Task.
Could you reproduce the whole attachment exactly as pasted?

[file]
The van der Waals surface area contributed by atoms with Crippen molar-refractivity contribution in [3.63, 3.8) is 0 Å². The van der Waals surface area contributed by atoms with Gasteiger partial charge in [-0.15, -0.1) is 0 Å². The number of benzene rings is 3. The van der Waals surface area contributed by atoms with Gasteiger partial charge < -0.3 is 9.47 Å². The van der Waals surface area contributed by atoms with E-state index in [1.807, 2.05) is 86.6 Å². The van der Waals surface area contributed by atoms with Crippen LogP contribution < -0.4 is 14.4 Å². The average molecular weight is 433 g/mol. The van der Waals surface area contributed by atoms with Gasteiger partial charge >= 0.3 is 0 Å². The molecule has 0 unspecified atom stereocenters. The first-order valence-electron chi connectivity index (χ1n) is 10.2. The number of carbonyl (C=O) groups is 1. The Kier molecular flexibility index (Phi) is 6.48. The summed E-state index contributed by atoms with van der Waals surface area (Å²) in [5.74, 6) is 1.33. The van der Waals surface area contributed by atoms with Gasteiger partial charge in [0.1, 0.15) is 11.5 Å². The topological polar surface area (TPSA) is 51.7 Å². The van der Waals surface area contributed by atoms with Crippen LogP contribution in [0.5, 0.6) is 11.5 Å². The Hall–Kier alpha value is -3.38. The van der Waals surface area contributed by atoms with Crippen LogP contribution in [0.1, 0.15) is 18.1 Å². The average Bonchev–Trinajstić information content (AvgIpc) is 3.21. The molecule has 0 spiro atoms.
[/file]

The van der Waals surface area contributed by atoms with Crippen molar-refractivity contribution in [3.63, 3.8) is 0 Å². The van der Waals surface area contributed by atoms with Gasteiger partial charge in [-0.15, -0.1) is 0 Å². The number of benzene rings is 3. The van der Waals surface area contributed by atoms with Gasteiger partial charge < -0.3 is 9.47 Å². The van der Waals surface area contributed by atoms with E-state index in [1.807, 2.05) is 86.6 Å². The van der Waals surface area contributed by atoms with Crippen LogP contribution < -0.4 is 14.4 Å². The average molecular weight is 433 g/mol. The van der Waals surface area contributed by atoms with Gasteiger partial charge >= 0.3 is 0 Å². The molecule has 0 unspecified atom stereocenters. The first-order valence-electron chi connectivity index (χ1n) is 10.2. The number of carbonyl (C=O) groups is 1. The Kier molecular flexibility index (Phi) is 6.48. The summed E-state index contributed by atoms with van der Waals surface area (Å²) in [5.74, 6) is 1.33. The van der Waals surface area contributed by atoms with Gasteiger partial charge in [0.1, 0.15) is 11.5 Å². The topological polar surface area (TPSA) is 51.7 Å². The van der Waals surface area contributed by atoms with Crippen LogP contribution in [0.5, 0.6) is 11.5 Å². The Hall–Kier alpha value is -3.38. The van der Waals surface area contributed by atoms with Crippen LogP contribution in [0.1, 0.15) is 18.1 Å². The average Bonchev–Trinajstić information content (AvgIpc) is 3.21. The molecule has 0 spiro atoms.